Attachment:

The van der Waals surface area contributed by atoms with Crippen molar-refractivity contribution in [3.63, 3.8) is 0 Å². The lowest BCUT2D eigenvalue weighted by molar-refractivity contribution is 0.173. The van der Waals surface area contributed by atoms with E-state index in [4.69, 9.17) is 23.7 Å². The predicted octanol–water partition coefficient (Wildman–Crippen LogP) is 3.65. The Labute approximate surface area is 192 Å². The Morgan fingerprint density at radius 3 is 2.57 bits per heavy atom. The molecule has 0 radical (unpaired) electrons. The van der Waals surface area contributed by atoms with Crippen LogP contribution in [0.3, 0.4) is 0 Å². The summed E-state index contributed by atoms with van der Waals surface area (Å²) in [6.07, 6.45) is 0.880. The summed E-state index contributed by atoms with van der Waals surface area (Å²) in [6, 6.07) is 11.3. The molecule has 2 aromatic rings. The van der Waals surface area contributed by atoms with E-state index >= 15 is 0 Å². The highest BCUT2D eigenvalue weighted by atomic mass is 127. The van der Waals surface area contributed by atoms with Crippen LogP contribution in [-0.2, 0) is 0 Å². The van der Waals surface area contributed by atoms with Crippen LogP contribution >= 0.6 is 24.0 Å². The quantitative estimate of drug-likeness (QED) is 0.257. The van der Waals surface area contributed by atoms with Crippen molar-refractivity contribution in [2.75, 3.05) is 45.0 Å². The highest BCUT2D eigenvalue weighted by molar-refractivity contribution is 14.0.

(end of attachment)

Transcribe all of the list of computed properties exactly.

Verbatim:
The van der Waals surface area contributed by atoms with Crippen molar-refractivity contribution in [3.63, 3.8) is 0 Å². The lowest BCUT2D eigenvalue weighted by molar-refractivity contribution is 0.173. The van der Waals surface area contributed by atoms with E-state index in [4.69, 9.17) is 23.7 Å². The predicted octanol–water partition coefficient (Wildman–Crippen LogP) is 3.65. The Labute approximate surface area is 192 Å². The Morgan fingerprint density at radius 3 is 2.57 bits per heavy atom. The molecule has 0 radical (unpaired) electrons. The van der Waals surface area contributed by atoms with Crippen LogP contribution in [0.3, 0.4) is 0 Å². The summed E-state index contributed by atoms with van der Waals surface area (Å²) in [6.07, 6.45) is 0.880. The summed E-state index contributed by atoms with van der Waals surface area (Å²) in [6, 6.07) is 11.3. The molecule has 2 aromatic rings. The van der Waals surface area contributed by atoms with E-state index >= 15 is 0 Å². The highest BCUT2D eigenvalue weighted by atomic mass is 127. The van der Waals surface area contributed by atoms with Crippen LogP contribution in [-0.2, 0) is 0 Å². The van der Waals surface area contributed by atoms with Crippen LogP contribution >= 0.6 is 24.0 Å². The quantitative estimate of drug-likeness (QED) is 0.257. The van der Waals surface area contributed by atoms with Crippen molar-refractivity contribution in [2.75, 3.05) is 45.0 Å². The highest BCUT2D eigenvalue weighted by molar-refractivity contribution is 14.0.